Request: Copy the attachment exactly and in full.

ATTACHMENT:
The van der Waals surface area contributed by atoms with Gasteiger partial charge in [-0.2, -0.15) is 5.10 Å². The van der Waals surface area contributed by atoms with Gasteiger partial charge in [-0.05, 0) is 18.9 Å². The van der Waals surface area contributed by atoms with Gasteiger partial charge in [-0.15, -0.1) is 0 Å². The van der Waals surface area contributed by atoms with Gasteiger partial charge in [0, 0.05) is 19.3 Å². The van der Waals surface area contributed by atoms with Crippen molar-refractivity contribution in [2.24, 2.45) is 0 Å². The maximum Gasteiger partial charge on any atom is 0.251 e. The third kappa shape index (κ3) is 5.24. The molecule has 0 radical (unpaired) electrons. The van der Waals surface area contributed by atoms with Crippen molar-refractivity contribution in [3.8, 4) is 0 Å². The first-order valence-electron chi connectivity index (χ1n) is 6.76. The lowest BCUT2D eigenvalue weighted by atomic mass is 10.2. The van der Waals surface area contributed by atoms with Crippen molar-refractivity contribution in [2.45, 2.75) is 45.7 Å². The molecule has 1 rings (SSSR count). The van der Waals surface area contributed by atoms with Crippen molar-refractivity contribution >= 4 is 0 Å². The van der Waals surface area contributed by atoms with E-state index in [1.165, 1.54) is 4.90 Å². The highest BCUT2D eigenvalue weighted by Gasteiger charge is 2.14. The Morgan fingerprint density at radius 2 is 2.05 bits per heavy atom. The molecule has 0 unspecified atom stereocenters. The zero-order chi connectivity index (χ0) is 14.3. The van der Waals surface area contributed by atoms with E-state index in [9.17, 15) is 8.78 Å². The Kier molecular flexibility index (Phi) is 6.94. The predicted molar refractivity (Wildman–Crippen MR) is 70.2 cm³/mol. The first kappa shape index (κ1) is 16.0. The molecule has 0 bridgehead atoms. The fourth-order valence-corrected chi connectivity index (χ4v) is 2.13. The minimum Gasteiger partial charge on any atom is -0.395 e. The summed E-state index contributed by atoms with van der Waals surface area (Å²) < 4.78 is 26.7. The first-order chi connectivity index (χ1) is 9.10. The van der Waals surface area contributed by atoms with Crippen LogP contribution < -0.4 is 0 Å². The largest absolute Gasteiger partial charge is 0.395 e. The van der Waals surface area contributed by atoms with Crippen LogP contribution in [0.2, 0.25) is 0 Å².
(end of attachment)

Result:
The van der Waals surface area contributed by atoms with Gasteiger partial charge in [-0.2, -0.15) is 5.10 Å². The van der Waals surface area contributed by atoms with Gasteiger partial charge in [-0.05, 0) is 18.9 Å². The van der Waals surface area contributed by atoms with Gasteiger partial charge in [-0.15, -0.1) is 0 Å². The van der Waals surface area contributed by atoms with Gasteiger partial charge in [0, 0.05) is 19.3 Å². The van der Waals surface area contributed by atoms with Crippen molar-refractivity contribution in [2.24, 2.45) is 0 Å². The maximum Gasteiger partial charge on any atom is 0.251 e. The third kappa shape index (κ3) is 5.24. The molecule has 0 radical (unpaired) electrons. The van der Waals surface area contributed by atoms with Crippen molar-refractivity contribution in [3.8, 4) is 0 Å². The first-order valence-electron chi connectivity index (χ1n) is 6.76. The lowest BCUT2D eigenvalue weighted by atomic mass is 10.2. The van der Waals surface area contributed by atoms with Crippen molar-refractivity contribution in [2.45, 2.75) is 45.7 Å². The molecule has 1 rings (SSSR count). The van der Waals surface area contributed by atoms with Crippen molar-refractivity contribution >= 4 is 0 Å². The van der Waals surface area contributed by atoms with E-state index in [1.165, 1.54) is 4.90 Å². The highest BCUT2D eigenvalue weighted by Gasteiger charge is 2.14. The Morgan fingerprint density at radius 2 is 2.05 bits per heavy atom. The molecule has 0 unspecified atom stereocenters. The zero-order chi connectivity index (χ0) is 14.3. The van der Waals surface area contributed by atoms with E-state index in [9.17, 15) is 8.78 Å². The Kier molecular flexibility index (Phi) is 6.94. The predicted molar refractivity (Wildman–Crippen MR) is 70.2 cm³/mol. The first kappa shape index (κ1) is 16.0. The molecule has 0 bridgehead atoms. The fourth-order valence-corrected chi connectivity index (χ4v) is 2.13. The minimum Gasteiger partial charge on any atom is -0.395 e. The summed E-state index contributed by atoms with van der Waals surface area (Å²) < 4.78 is 26.7. The first-order chi connectivity index (χ1) is 9.10. The van der Waals surface area contributed by atoms with Crippen LogP contribution < -0.4 is 0 Å². The largest absolute Gasteiger partial charge is 0.395 e. The van der Waals surface area contributed by atoms with Crippen LogP contribution in [0.2, 0.25) is 0 Å².